Enter the world of Skype Psychiatry, where valuable help is available wherever you have a good internet connection...
Therapists and counsellors have been helping those in need of support for years, by providing regular care and attention, as well as expertise. Until recently though, if you had a problem and you wanted to speak to your counsellor or therapist, well, you’d have to be able to get to them first. That alone can provide a significant challenge for many.
Thankfully, with the influx of reliable, fast internet, a few therapy centres around the UK have recognised the potential of video calling services like Skype to provide support for their patients. With our lives becoming more and more technology-centric, and with broadband services like Vodafone Broadband offering stable connections, Skype therapy is now a legitimate way to get support from a medical professional.
To find out more, we’ve been speaking to Dr Matt Kemsley, a clinical psychologist at Harley Therapy…
“An invaluable option”
“We began offering Skype therapy back in 2009,” says Matt, “about three years after the practice was first established. It’s really grown in popularity since then – I think clients realise that it can be a great alternative to their in-person session, for those times when they can’t make it into our offices. And with the number of tube strikes, and the bad winters we’ve been having, it’s proving to be an invaluable option.”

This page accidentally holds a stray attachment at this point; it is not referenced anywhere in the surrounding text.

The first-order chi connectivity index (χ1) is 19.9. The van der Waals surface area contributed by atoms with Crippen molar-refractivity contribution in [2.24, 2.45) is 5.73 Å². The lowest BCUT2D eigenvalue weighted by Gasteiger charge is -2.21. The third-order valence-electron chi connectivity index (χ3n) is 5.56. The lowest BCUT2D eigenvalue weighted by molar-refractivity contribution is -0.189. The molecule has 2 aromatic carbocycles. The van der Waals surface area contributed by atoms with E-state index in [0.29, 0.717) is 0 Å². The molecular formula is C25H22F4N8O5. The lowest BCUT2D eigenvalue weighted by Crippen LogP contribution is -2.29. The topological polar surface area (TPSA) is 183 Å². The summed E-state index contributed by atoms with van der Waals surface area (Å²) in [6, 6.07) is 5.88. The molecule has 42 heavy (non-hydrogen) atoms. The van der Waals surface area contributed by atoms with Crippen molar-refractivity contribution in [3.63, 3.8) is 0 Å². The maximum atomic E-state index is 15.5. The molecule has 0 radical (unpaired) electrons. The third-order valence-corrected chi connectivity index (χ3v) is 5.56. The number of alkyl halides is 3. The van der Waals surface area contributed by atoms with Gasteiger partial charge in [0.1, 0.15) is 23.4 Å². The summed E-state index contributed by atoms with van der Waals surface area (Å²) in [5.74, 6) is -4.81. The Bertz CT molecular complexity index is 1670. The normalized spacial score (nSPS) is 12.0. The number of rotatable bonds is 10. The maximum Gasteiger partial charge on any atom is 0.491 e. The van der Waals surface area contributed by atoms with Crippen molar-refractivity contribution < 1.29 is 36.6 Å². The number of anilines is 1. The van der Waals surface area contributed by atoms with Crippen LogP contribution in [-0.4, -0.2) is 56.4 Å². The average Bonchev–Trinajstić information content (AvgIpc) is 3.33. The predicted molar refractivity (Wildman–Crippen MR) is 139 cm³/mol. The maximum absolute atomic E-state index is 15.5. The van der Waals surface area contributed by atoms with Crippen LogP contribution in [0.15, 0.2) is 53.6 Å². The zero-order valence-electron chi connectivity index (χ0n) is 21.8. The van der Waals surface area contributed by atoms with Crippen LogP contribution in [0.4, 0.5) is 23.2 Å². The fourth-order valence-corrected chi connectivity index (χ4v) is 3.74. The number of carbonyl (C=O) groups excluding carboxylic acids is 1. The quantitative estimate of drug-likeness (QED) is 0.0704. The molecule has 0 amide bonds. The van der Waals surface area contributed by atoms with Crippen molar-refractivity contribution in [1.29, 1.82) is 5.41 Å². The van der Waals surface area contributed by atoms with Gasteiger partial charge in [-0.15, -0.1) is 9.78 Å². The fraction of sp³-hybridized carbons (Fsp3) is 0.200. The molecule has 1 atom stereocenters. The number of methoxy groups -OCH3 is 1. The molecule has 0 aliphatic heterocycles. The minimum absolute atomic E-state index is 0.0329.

Although centres like Harley Therapy have been successfully helping their patients via Skype for a few years now, the idea is still rather alien to many of us. We asked Matt to give us a better idea of how it works in practice:
“Fundamentally, sessions remain very similar,” he explains. “We try to explore and understand the challenges faced by the client, and consider their healthy and unhealthy patterns of coping. The important tenets of offering psychological therapy still apply, regardless of the medium through which therapy is held. For example, I respect the confidentiality of Skype sessions as much as an in-person appointment and it’s just as important that both myself and my clients respect the work by sticking to a weekly slot and showing up on time. And just like an in-person appointment, the length of the appointment is consistent, and we end on time.
“From my perspective, a normal day practicing Skype therapy isn’t hugely different to a day of face-to-face meetings. I have days when I integrate Skype appointments amongst face-to-face meetings, and it’s a very seamless transition between the two, because the fundamentals of the work remain the same – I’m listening and responding to clients and providing my undivided attention in exactly the same way.
“One thing I would say is that Skype sessions can be a bit more flexible with times and location,” he adds. “If a client needs an appointment that is a bit earlier or later than usual office hours, I might be able to fit them in by carrying out the session from home.”
Although the fundamentals of counselling remain the same, there are clearly some differences between a Skype session and one done face-to-face. But those differences don’t necessarily have to be negatives when it comes to balancing the two: